Fig. 1
figure 1

Redevelopment of unit learning and teaching materials. Unit learning materials were progressively revised and developed from 2016 to 2018 to include multimodal resource delivery and increased signposting to support student success. Updated changes are listed in the figure for the year in which the resources/changes were first introduced as student learning materials


Tertiary education institution in Australia. The teaching team comprised a staff group with clinical nursing experience, clinical exercise physiology experience, graduate qualifications specialising in advanced anatomy and physiology, and at least three years of undergraduate teaching in anatomy, physiology, nursing and microbiology units.


Participants included students enrolled in the core bioscience unit for the undergraduate Bachelor of Nursing degree from the central campus and the widening participation (WP) campus. As part of the WP brief, improved access to the course was facilitated by lowering the entering metrics for these students compared to those enrolling to study at the central campus. The overall position (OP) cut-off was increased by 5-OP points, representing a considerably lower entry threshold for WP campus students.

Redevelopment of unit learning and teaching materials:

Learning and teaching manual

In 2016, a learning and teaching manual was compiled, and interacting organ systems packaged together to reinforce global functions for students. For example, the Master control module coupled the nervous and endocrine systems as the soft and hardwired regulators of all cellular functions. Laboratory activities, questions and assessment were all included in the learning and teaching manual to ensure it was used as an evolving resource for students. Each module was signposted to include: Fundamental anatomy and physiology; Getting to know you; and Clinical connections sections. Fundamental anatomy and physiology covered essential anatomical structures and related those to the functions performed by cells, tissues, organs and organ systems as related to maintaining homeostasis. The Getting to know you section was aimed at highlighting tacit knowledge for students in the context of their lived experience, for example relating public speaking to the fight or flight response. The Clinical connections section was included to explicitly link the anatomy and physiology theory to the clinical practice of collecting observations and data from patients as part of a clinical assessment for diagnosis or monitoring of a health condition.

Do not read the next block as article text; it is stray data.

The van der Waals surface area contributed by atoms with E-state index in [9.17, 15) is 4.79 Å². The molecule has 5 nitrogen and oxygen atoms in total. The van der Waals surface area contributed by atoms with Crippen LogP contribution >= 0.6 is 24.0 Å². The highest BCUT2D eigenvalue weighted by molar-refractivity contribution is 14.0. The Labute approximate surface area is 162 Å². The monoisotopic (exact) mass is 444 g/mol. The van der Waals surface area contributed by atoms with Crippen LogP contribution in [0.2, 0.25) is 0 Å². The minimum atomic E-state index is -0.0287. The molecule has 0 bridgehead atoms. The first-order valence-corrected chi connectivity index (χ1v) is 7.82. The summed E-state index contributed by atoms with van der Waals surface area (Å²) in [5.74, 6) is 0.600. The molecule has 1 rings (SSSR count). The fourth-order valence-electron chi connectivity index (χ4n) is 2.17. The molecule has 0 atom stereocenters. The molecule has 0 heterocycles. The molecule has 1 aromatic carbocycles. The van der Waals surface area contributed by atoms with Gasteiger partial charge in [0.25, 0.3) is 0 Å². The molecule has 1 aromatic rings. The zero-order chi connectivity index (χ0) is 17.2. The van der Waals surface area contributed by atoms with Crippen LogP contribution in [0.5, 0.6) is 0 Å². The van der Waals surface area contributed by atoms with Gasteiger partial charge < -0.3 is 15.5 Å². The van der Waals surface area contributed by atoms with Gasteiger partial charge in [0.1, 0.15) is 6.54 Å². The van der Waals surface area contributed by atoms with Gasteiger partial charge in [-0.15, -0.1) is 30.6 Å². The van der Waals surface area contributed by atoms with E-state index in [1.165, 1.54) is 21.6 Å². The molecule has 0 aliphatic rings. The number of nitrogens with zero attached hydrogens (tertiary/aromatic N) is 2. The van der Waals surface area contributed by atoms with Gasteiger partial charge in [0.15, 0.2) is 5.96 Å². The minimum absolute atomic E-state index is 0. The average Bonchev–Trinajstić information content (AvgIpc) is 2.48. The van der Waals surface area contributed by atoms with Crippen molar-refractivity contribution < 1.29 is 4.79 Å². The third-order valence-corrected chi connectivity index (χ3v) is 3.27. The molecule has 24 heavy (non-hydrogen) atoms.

Lecture signposting